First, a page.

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Detroit cleared…for now

Investigator clears city demolition programme of wrongdoing.

Controversial meetings between city officials and specific contractors to discuss federally-funded demolition work before public bidding didn’t violate written rules, but they weren’t transparent and gave the impression of “preferential treatment,” an independent investigation has ruled.

The findings from an investigation of Detroit’s Office of the Inspector General, which spanned more than three years, are detailed in a 26-page report published Wednesday regarding the programme that remains the focus of a federal criminal investigation.

The city’s programme came under scrutiny in fall 2015 amid concerns over bidding practices and spiralling costs. It’s since been under the scrutiny of state and local probes as well as a federal grand jury.

“Based on our review of documents and interviews conducted for this particular matter, we conclude the large-unit contractor meeting did not violate any existing (Detroit Land Bank Authority) policies pertaining to the use of the Hardest Hit Funds,” the report issued by the office of Detroit Inspector General Ellen Ha reads. “However, engaging in a meeting that was not open to all contractors unnecessarily gave the appearance to the public that an improper activity was taking place behind the closed door.”

The report goes on: “Therefore, while we find no evidence of waste, abuse, fraud or corruption in the demolition procurement process for the large-unit contractors, we find that the large-unit contractor meeting was improperly limited to select contractors, as we have a duty to conduct our business in the most open and transparent manner possible.”

At issue was a 2014 set-price pilot program for bulk demolitions. Three of the four local contractors participating in negotiations — Adamo Group, Homrich and MCM — were the sole bidders after the project was publicly offered. They were awarded the work.

Mayor Mike Duggan has said the move was designed to attract firms able to handle big bundles of demolitions as the city moved with urgency to raze homes and meet a deadline to draw down federal dollars earmarked for the program. The effort was discontinued shortly after.

Demolition officials have said the set-price contract was based on the city’s average pricing of all of its competitive demolition bids and sought contractors with the capacity to raze 800 houses in two months.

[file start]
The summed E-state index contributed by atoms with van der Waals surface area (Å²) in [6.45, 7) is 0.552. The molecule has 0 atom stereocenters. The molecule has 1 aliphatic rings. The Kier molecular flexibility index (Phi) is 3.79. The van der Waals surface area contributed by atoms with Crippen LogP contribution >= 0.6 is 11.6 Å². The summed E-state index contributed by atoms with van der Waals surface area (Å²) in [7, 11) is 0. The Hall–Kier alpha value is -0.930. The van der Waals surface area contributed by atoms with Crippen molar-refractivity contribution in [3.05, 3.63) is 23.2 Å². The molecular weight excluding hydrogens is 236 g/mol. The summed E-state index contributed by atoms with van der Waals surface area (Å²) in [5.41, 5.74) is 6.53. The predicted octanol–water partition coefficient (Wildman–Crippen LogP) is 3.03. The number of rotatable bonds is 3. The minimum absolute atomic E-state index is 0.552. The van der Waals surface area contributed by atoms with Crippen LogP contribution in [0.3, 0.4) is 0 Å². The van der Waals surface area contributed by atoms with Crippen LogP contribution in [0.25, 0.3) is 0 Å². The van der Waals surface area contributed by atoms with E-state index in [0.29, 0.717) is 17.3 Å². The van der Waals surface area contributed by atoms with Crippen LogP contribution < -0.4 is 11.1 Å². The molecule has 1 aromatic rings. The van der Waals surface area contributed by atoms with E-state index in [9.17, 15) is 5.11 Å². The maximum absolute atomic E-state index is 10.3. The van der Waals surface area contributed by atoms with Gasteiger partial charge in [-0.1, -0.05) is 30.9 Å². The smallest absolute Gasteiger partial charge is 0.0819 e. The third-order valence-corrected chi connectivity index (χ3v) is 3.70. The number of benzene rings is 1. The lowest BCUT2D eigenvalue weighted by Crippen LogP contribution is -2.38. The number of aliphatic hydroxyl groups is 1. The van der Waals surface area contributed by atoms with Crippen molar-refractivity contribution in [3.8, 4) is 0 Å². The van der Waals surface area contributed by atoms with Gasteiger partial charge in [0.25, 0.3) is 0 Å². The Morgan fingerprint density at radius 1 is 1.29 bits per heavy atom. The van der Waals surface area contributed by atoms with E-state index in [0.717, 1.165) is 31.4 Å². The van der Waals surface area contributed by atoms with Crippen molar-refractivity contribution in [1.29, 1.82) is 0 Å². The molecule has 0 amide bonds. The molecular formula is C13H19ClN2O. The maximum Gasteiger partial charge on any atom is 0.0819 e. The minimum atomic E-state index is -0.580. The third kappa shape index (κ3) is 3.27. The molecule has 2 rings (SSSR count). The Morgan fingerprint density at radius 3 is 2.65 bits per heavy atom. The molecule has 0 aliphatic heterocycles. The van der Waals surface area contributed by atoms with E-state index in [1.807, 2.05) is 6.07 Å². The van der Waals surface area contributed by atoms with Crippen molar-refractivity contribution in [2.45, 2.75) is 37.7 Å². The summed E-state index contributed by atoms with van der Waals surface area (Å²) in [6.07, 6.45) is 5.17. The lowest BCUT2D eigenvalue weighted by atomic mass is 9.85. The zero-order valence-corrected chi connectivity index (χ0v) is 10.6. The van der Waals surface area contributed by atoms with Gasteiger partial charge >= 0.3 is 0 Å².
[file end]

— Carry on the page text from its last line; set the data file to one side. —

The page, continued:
The pricing for bulk demolitions — 52 cents per cubic square foot — was crafted to increase production and attract large national contractors.

The inspector general’s office, in its investigation, sought to determine whether the land bank had engaged in waste, fraud, abuse or corruption by holding the large-unit contractor meetings prior to the official release of the request for qualifications.

The investigation found there was no evidence of an “unfair awarding” of the contracts, nor evidence of “kickback,” but all city business should be conducted transparently.

“Based on the evidence gathered, the OIG concludes that the large-unit contractor meeting lacked fairness, openness and transparency. Though the authorities did not violate any of their written policies, this process unnecessarily gave the impression that Adamo, Bierlein, Homrich and MCM were given preferential treatment,” it reads. “Because we (the City of Detroit) have endured a history in which select contractors were being favoured and contracts were issued without a competitive bidding process, it is all the more important now that we, as a public body, have an open and transparent contracting process.”

Read more here.

Jobs – New Year, new role…

Opportunities abound as Shorts Group hits recruitment trail.

As the year draws to a close, Bracknell-based Shorts Group has made its 2019 intentions clear by embarking upon a recruitment mission to reinforce and expand its demolition team.

The company is currently seeking a Demolition Estimator, a Contracts Manager, a Site Supervisor and a Health & Safety co-ordinator.

Full details of these exciting job opportunities and instructions on how to apply can be found on our recruitment-dedicated sister website, Alternatively, just follow the links below to find out more about the individual job opportunities.

Demolition Estimator
Contracts Manager
Site Supervisor
Health & Safety co-ordinator

There are currently 44 live job opportunties displayed on So if you’d like to start the New Year in a new job with a new employer, head on over to NOW.

Audio – New Year upsurge for scrap…?

It’s been a tough year for the scrap market. But 2019 might start with some positivity.

2018 was marked by double-digit percentage drops in the price of many of the scrap metals most regularly encountered on demolition sites. Against a backdrop of a US/China trade war and the widespread imposition of tariffs, aluminium was down 15 percent on the year while copper and steel saw prices slide by 19 percent. Worst hit was lead which saw a staggering 24 percent decline in its value during 2018.

But according to Matthew High at, 2019 might just bring some good news for those companies involved in the production and resale of scrap metals. Following a meeting in Argentina, the US and China have agreed toa temporary “cease fire” in their trade war which could see prices return to something approaching normality.